2. CPAC Is Boomer
One of the more striking features of CPAC’s past was its status as a veritable spring break trip for young, diehard conservative activists looking to get their foot in the door. Hillsdale College would send buses of students; Turning Point USA would subsidize tickets and lodging for hundreds of chapter members; and the evening would be packed with numerous afterparties across the city for college students letting loose for the night. This year there was a notable lack of students at the Gaylord Resort—the crowd that used to form the bulk of CPAC attendees. “It used to be packed with kids but now Turning Point has all the youth shit,” former CPAC comms director Ross Hemminger told me, having attended on Friday night. “Lots of old people and my god I’ve never seen so many fur coats.”
Megan Powers Smalls, a spokeswoman for CPAC, disputed that characterization. “CPAC attendance was so strong this year that we had to close ticket sales on Friday due to concerns over capacity,” she told me. Of course, Friday was the third day of the conference, which would previously sell out months in advance.
There could be plenty of reasons for CPAC to have a lower student turnout—the prohibitive cost of travel to D.C., for instance. (Student tickets this year were $50, which are often subsidized by student organizations.) But the real elephant in the room (or lack thereof) was the new youth behemoth on the right. Turning Point USA and Turning Point Action, the campus conservative networks founded by Charlie Kirk, seems to have hoovered up the majority of the right’s young activists with their own live events, including at least five last year. Some 10,800 people traveled to Arizona last December to attend Turning Point’s largest confab, AmericaFest. The shift also presages larger demographic trends within the G.O.P.: Kirk’s Ambassadors Program, which develops conservative internet personalities, among other things, is precisely what younger, digitally-obsessed Gen Z activists are looking for. Wonky student activists hoping to network their way into a campaign or internship, it seems, are migrating to new platforms.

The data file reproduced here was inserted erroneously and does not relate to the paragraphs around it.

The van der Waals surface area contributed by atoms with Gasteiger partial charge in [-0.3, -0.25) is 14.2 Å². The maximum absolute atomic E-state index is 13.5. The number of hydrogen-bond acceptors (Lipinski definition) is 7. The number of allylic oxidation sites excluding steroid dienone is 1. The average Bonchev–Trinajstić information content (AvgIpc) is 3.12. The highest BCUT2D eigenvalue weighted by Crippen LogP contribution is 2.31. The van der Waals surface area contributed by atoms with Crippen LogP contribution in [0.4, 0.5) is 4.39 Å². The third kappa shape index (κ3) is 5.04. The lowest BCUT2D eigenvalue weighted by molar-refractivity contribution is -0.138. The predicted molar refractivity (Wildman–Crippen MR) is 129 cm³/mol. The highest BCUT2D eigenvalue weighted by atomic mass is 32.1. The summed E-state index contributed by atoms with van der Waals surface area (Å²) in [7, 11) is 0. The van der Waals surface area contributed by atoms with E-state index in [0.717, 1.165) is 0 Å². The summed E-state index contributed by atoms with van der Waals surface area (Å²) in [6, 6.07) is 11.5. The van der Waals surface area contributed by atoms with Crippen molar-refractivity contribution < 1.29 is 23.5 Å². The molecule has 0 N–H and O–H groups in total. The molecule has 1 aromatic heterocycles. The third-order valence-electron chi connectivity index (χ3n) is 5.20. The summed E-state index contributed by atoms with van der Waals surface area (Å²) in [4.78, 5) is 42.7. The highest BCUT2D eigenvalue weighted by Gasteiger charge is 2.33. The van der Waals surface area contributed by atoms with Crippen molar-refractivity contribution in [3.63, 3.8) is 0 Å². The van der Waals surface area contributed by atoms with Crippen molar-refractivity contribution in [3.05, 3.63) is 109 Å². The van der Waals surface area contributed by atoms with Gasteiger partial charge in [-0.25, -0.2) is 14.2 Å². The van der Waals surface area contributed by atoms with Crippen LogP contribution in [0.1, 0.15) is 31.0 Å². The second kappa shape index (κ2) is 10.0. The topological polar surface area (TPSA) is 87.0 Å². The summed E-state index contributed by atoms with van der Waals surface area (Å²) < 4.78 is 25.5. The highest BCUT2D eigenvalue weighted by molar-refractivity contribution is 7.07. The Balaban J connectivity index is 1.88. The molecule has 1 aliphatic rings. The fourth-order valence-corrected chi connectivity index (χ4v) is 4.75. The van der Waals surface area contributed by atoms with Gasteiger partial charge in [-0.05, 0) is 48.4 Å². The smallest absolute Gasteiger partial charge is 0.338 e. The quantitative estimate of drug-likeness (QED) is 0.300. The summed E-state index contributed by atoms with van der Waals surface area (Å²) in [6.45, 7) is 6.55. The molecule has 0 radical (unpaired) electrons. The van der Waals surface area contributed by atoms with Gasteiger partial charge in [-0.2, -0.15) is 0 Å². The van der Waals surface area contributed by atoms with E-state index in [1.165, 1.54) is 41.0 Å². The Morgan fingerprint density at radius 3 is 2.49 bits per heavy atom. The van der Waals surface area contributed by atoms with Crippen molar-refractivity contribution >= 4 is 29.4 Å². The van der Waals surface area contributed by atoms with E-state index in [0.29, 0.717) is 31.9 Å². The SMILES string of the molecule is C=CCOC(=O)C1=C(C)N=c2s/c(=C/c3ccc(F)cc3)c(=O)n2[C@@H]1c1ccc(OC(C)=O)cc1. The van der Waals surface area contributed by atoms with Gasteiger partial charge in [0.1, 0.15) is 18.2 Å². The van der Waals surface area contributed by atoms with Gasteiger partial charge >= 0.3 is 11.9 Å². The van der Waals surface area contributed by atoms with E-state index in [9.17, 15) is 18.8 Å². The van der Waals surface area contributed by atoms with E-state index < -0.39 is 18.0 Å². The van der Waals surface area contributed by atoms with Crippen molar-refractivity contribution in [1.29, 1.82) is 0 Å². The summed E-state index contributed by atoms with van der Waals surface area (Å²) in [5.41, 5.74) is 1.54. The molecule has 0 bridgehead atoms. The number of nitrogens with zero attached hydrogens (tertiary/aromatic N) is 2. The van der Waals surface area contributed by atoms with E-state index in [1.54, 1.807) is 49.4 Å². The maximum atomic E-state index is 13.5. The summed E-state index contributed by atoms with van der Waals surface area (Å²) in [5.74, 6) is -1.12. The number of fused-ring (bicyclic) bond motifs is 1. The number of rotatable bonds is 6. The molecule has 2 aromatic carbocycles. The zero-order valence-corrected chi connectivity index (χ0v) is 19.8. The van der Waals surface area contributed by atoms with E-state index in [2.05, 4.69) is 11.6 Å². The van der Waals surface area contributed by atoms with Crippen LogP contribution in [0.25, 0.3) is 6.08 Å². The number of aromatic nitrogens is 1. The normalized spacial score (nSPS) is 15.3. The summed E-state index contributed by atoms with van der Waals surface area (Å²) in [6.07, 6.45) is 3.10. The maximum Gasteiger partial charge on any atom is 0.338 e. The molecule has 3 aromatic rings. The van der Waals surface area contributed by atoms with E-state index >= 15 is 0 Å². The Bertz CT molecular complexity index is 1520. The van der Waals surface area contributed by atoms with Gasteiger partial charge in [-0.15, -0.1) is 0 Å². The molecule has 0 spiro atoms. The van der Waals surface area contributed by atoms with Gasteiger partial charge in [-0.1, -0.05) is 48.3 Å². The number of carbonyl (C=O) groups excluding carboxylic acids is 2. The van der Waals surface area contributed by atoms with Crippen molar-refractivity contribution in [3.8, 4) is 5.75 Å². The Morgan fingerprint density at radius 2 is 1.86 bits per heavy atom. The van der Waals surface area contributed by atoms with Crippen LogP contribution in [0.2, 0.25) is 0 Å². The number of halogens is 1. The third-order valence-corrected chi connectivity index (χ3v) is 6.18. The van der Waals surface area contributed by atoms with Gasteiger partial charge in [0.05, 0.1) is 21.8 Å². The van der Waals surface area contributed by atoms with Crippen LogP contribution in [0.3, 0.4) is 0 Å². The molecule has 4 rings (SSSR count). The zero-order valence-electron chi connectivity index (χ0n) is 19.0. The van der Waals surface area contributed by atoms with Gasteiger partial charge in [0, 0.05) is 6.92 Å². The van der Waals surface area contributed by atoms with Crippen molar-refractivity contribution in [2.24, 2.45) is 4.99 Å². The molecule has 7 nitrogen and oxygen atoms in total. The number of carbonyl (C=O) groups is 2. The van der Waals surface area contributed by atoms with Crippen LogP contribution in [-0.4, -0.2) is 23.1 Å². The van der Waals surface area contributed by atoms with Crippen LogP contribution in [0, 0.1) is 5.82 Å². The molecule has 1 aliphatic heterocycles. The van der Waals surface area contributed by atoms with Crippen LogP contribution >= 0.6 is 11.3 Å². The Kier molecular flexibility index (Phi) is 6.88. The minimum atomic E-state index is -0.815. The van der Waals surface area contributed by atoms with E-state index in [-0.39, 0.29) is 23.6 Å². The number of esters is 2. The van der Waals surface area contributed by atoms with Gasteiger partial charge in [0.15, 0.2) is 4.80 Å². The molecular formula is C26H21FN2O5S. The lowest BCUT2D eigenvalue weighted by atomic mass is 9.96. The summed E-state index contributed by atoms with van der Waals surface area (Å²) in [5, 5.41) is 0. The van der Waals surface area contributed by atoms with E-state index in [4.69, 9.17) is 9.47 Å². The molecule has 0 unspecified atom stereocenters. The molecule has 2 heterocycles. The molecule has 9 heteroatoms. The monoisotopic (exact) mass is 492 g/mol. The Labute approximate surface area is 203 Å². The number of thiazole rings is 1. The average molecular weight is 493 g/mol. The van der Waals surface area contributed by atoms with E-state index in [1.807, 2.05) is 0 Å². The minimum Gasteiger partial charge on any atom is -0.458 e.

3. Does CPAC Even Activism Anymore?
In the old days, whenever people called CPAC “wonky,” they referred invariably to the breakout panel sessions. While the main stage features the biggest speakers and stars of the movement—politicians, activists, media personalities, etcetera—the breakout sessions were the real meat and potatoes of the conference, pairing smaller groups with conservative professionals to rap about topics as varied as tech policy, First and Second Amendment issues, campaigning, student engagement on campus, careers in conservative media, the future of international relations, and so forth. It also served a logistical purpose to manage the overflow of attendees who could not fit into the main ballroom. “There used to be, in my day, 10-12 breakout rooms,” Hemminger told me.